The Errant Politics Of Political Groups In Ethiopia

14 mins read

by Bakri Bazara

The dire security situation in Ethiopia has made the public increasingly anxious as incidences of terroristic acts arose. Random killings, arsons, bank robberies, and extortion of businesses have been on the rise leaving many people helplessly insecure. Mr. Abiye’s government says they are doing all they can to improve security but the public is not at all convinced by that. The public is aware that unless Mr. Abiye addresses the underlying causes of the lack of security unless he stops those groups who have vested interest in terrorizing the public and destabilizing the country, there will be no peace in the country.

Mr. Abiye seems in a quandary. The challenges facing him are monumental. Obstacles from the different competing forces vying to achieve their goals had made Mr. Abiye’s task of governing very hard. As a result, the reform policies he wanted to implement have been proceeding in fits and starts.

The main group annoying Mr.Abiye is TPLF. After being routed out of government more than a year ago by Mr. Abiye and his EPRDF party, the Tigrean leaders who ruled Ethiopia with an iron fist for almost three decades had fled to Tigre and barricaded themselves from any attempt by Abiye to get them. From their fortified bunkers in Tigre, they have been waging massive campaigns to destabilize the country with the intent to regain power and the seat of government. Mr.Abiye, as of yet, has not made an attempt to force them out of their bunkers and make them face justice. So now we have an entire region of Tigre controlled by TPLF, making it a de facto independent state.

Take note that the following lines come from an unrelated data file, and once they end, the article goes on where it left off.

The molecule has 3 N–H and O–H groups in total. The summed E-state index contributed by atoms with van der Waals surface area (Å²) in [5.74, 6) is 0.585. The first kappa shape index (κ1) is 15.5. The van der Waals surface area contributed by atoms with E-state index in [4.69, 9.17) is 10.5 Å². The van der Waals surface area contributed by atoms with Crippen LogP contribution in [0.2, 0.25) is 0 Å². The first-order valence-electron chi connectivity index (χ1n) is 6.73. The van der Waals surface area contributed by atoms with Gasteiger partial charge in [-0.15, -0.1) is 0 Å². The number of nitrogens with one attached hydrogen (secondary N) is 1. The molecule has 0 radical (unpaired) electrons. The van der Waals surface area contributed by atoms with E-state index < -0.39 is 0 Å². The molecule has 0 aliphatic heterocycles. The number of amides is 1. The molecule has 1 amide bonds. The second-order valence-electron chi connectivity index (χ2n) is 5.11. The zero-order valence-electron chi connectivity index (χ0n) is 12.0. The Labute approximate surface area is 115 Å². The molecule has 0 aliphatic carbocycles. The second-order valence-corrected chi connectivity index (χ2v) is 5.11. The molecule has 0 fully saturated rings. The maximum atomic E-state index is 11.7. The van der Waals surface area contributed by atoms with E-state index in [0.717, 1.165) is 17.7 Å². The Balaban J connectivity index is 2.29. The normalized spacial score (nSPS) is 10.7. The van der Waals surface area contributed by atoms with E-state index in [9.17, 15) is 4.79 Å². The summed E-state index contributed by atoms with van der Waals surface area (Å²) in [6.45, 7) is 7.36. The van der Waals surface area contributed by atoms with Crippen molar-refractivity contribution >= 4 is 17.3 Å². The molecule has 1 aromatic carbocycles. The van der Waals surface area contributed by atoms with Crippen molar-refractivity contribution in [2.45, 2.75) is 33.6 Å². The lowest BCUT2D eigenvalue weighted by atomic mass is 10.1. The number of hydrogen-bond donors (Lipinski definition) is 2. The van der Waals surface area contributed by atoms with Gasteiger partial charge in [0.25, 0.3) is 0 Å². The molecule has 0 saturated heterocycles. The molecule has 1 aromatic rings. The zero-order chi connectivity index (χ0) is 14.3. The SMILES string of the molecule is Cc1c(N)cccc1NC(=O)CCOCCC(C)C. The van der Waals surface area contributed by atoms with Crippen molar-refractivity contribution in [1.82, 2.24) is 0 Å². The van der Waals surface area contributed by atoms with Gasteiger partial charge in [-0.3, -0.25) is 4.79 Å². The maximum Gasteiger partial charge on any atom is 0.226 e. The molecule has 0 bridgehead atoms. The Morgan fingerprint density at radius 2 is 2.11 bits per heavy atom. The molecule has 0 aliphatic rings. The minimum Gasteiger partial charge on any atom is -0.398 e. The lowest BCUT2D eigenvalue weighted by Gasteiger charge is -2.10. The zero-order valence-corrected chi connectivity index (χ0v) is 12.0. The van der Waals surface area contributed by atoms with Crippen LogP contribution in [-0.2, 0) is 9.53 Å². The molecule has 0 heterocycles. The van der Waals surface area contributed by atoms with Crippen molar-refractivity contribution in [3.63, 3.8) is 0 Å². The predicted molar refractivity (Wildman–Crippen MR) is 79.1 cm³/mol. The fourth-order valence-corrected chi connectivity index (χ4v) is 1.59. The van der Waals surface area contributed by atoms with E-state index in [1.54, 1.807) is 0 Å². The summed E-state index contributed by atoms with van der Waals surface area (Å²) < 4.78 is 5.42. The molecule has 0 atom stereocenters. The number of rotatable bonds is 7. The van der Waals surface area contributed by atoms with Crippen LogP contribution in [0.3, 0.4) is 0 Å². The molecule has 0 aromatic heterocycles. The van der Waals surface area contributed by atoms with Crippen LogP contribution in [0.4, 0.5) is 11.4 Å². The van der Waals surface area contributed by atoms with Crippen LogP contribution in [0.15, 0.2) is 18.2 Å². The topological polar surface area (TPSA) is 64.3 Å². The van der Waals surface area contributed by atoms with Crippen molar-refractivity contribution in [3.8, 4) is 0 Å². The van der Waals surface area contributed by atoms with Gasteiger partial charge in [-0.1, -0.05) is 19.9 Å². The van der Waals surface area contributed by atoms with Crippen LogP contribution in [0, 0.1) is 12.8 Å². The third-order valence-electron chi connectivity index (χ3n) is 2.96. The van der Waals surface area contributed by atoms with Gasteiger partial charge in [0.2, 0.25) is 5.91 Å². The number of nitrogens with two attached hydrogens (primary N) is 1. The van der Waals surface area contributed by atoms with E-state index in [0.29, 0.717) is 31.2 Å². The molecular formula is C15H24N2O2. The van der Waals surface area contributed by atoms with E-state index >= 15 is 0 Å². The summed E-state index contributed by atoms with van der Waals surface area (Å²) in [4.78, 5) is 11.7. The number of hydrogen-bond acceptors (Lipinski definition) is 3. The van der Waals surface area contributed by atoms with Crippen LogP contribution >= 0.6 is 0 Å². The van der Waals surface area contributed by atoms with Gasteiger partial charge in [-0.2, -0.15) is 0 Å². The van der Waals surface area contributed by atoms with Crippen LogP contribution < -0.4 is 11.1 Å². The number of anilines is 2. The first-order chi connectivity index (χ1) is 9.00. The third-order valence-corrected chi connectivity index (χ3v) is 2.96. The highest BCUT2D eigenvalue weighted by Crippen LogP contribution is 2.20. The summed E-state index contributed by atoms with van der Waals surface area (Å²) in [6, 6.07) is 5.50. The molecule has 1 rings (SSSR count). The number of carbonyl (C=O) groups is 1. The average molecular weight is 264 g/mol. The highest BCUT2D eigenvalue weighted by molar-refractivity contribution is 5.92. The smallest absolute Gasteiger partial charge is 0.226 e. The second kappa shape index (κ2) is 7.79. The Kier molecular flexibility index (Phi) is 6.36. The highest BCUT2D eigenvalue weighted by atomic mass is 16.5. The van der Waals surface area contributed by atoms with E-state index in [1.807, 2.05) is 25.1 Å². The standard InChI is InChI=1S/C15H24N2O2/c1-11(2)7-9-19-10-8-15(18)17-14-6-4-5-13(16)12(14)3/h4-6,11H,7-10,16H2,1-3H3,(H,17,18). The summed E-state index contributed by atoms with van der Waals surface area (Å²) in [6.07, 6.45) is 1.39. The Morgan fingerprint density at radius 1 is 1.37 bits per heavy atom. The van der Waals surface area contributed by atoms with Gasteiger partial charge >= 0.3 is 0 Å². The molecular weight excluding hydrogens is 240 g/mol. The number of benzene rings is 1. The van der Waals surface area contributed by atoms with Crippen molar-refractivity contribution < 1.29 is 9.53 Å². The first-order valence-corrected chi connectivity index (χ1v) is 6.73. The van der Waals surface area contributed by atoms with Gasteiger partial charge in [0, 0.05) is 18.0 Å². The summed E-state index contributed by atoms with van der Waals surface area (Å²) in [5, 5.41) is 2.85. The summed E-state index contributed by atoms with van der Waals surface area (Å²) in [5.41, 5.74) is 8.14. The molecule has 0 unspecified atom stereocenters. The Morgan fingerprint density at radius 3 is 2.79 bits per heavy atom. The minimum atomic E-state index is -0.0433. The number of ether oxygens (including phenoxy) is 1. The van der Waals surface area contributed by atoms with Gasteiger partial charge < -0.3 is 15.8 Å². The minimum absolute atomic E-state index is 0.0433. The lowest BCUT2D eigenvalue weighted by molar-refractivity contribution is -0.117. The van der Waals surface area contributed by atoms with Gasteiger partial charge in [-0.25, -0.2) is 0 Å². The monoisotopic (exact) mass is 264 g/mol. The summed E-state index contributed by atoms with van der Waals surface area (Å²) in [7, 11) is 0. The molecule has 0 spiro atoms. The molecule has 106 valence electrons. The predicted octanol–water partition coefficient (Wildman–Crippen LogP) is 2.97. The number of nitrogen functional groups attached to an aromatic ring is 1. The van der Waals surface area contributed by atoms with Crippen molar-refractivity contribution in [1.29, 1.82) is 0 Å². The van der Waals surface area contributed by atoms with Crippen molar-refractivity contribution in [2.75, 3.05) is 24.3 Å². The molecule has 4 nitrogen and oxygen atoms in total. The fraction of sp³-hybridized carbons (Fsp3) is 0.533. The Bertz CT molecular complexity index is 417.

The other thorn in Mr. Abiye’s side is the Quero movement which has lately become extremely militant. Instigated by their leader, Mr. Jawar Mohamed, the Queros have been combative in getting full control of lands they claim belong to Oromos. Their need to repossess land that they think belongs to them have ended in forcing out non-Oromos who have been living on that land for ages.
These arbitrary forced evictions left many non-Oromos homeless and destitute. A significant number of non-Oromos, predominantly Amaras, were humiliatingly called ‘Neftegna’ or ‘Safari’, dragged out of their homes and sometimes shot dead. The rampage went on uncontrolled , homes and churches were torched and left to burn, and in some cases with people inside them. These horrific and demented acts were carried out in many regions in Oromia with no intervention from the law enforcement authorities to stop the destruction and mayhem. The victims, those who survived, were left to fend for themselves.
Mr Abiye’s government is also struggling to bring into his fold the various armed ethno-nationalist groups who have been operating in their territories freely and have not been amenable to central government.
OLF has been actively campaigning in Oromia state, especially in Harerge and Wollega, for recruits to affiliate with the armed group. It seems like OLF is pursuing a systematic tactic to win the support of the Oromo people and position itself to be their voice. In the process, it has been persecuting other minorities in Oromia state. The armed wing of its organization has been systematically identifying and evicting Non-Oromos, mainly Amaras, from their homes.